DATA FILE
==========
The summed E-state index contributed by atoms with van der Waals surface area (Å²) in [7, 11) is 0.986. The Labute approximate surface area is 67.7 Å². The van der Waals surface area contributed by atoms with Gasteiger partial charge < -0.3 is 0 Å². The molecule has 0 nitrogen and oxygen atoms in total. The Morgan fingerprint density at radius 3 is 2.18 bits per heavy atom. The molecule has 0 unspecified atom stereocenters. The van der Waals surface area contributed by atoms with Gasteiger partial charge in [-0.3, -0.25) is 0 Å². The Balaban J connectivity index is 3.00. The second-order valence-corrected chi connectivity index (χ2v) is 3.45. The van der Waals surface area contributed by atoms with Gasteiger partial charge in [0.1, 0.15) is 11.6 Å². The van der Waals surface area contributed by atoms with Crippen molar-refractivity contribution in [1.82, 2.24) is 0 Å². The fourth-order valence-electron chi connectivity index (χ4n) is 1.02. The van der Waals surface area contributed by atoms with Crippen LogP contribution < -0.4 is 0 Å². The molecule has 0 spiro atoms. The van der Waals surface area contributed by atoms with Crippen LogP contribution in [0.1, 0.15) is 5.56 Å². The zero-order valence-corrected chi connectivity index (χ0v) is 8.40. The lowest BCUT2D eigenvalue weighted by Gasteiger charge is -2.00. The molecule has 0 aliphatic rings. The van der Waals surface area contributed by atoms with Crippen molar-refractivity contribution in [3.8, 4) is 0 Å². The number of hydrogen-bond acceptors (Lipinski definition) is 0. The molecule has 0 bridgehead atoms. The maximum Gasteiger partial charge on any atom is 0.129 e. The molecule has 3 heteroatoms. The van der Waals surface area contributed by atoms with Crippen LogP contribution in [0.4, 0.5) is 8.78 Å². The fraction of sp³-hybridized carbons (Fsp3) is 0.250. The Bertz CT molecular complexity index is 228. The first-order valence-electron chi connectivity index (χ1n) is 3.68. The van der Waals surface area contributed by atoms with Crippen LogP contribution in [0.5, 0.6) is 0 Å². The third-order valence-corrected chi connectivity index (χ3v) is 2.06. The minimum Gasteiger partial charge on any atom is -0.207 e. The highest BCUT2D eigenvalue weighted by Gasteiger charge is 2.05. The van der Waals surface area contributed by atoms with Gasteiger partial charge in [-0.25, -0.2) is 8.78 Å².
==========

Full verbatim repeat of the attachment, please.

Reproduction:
The summed E-state index contributed by atoms with van der Waals surface area (Å²) in [7, 11) is 0.986. The Labute approximate surface area is 67.7 Å². The van der Waals surface area contributed by atoms with Gasteiger partial charge < -0.3 is 0 Å². The molecule has 0 nitrogen and oxygen atoms in total. The Morgan fingerprint density at radius 3 is 2.18 bits per heavy atom. The molecule has 0 unspecified atom stereocenters. The van der Waals surface area contributed by atoms with Gasteiger partial charge in [-0.3, -0.25) is 0 Å². The Balaban J connectivity index is 3.00. The second-order valence-corrected chi connectivity index (χ2v) is 3.45. The van der Waals surface area contributed by atoms with Gasteiger partial charge in [0.1, 0.15) is 11.6 Å². The van der Waals surface area contributed by atoms with Crippen molar-refractivity contribution in [1.82, 2.24) is 0 Å². The fourth-order valence-electron chi connectivity index (χ4n) is 1.02. The van der Waals surface area contributed by atoms with Crippen LogP contribution < -0.4 is 0 Å². The molecule has 0 spiro atoms. The van der Waals surface area contributed by atoms with Crippen LogP contribution in [0.1, 0.15) is 5.56 Å². The zero-order valence-corrected chi connectivity index (χ0v) is 8.40. The lowest BCUT2D eigenvalue weighted by Gasteiger charge is -2.00. The molecule has 0 aliphatic rings. The van der Waals surface area contributed by atoms with Crippen molar-refractivity contribution in [3.8, 4) is 0 Å². The number of hydrogen-bond acceptors (Lipinski definition) is 0. The molecule has 0 bridgehead atoms. The maximum Gasteiger partial charge on any atom is 0.129 e. The molecule has 3 heteroatoms. The van der Waals surface area contributed by atoms with Crippen LogP contribution in [0.4, 0.5) is 8.78 Å². The fraction of sp³-hybridized carbons (Fsp3) is 0.250. The Bertz CT molecular complexity index is 228. The first-order valence-electron chi connectivity index (χ1n) is 3.68. The van der Waals surface area contributed by atoms with Crippen LogP contribution in [0.5, 0.6) is 0 Å². The third-order valence-corrected chi connectivity index (χ3v) is 2.06. The minimum Gasteiger partial charge on any atom is -0.207 e. The highest BCUT2D eigenvalue weighted by Gasteiger charge is 2.05. The van der Waals surface area contributed by atoms with Gasteiger partial charge in [-0.25, -0.2) is 8.78 Å².